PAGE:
I designed a pair of these Mesquite credenzas for the Permanent Collection of the White House in 2008/9 and delivered them too. I met President G.W. Bush and his wife in the process.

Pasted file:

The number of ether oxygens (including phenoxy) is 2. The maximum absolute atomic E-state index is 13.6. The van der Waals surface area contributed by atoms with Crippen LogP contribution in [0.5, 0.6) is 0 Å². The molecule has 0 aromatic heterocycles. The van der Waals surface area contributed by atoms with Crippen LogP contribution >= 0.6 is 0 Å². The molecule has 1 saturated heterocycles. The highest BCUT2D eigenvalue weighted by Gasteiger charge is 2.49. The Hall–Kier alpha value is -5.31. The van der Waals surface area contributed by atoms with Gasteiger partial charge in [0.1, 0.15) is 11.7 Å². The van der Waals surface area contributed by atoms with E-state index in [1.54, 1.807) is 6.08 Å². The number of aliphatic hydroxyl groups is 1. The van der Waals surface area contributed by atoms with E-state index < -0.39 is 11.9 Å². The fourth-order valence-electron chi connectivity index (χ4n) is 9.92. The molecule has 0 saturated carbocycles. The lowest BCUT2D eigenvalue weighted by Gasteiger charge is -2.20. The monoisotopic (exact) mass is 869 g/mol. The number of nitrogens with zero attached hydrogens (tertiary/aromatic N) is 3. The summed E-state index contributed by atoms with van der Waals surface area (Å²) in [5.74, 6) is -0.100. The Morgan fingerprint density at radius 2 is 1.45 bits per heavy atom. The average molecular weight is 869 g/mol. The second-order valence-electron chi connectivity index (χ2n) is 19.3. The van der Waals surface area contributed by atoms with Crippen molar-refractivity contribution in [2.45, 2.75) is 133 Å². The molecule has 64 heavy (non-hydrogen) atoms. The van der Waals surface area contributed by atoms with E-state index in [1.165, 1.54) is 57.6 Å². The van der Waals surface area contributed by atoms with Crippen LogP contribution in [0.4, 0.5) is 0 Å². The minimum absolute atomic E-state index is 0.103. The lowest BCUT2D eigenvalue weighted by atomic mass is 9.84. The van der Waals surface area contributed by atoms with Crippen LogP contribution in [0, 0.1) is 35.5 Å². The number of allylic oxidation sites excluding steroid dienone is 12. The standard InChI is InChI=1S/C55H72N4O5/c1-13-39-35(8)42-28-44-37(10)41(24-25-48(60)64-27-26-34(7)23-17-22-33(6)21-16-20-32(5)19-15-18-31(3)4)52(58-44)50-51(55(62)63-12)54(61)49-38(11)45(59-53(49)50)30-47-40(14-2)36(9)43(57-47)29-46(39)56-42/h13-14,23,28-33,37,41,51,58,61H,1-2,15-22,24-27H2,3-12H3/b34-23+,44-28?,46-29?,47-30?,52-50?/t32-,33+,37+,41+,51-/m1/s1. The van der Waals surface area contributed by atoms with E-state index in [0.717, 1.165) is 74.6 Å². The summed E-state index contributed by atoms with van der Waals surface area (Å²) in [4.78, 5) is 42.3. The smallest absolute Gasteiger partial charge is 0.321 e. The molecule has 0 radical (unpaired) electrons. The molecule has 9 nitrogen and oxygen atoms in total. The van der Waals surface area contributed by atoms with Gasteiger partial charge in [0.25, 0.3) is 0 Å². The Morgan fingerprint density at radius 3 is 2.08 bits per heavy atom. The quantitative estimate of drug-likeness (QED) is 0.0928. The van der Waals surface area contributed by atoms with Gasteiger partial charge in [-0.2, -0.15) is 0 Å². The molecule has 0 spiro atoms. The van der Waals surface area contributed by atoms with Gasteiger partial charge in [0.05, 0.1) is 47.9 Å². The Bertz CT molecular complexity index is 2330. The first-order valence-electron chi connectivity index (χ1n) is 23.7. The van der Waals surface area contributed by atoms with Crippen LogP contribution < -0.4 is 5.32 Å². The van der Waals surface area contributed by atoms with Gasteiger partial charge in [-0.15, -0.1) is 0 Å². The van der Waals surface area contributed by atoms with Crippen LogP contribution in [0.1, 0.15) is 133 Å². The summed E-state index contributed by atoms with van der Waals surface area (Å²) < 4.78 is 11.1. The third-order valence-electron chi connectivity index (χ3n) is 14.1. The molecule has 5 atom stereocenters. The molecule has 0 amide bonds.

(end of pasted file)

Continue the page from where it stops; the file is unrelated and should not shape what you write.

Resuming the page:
The ambitions we have are often different and so they should be. My goal was to be self employed being a woodworker and making my designs. Some of my designs were  worth more than a mere day’s pay and I charged for both my labour rate plus the design according to its worth. But I engineered a path leading away from making things purely on the basis of money because I realised there had to be something more rewarding and that meant getting back to why I became a woodworker you see. I was fifteen when I started this and it was what I wanted to do. I didn’t start working to make an income but to work with wood. I didn’t need money, didn’t do it for money and yet the fascination of working wood motivated me more than anything else. And guess what? When I wake up every morning, that’s after 50 years of daily woodworking, it still fascinates me. When and if I did it for money and when I did make money in larger amounts than normal I felt something died. I even lost interest sometimes. I became aware that my love for woodworking was my first and foremost motivation and it was rewarding and fulfilling to return to the place where woodworking could hold the content of something I really cared for. Of course there is something honest about earning income and paying your way. I could make money from my work and still enjoy woodworking. Even when I worked twice as long and twice as hard as others might expect of themselves, my work gave me great reward. The saying, “Don’t work hard work smart.” means nothing to me. I don’t agree with it. I love hard work that includes critical thinking ending in results. Stepping outside the dream others have for you or even try to impose on any vision you have can sometimes take a tough stance but starting to live to establish new ideals can lead to looking back and say it’s been real is well worth it.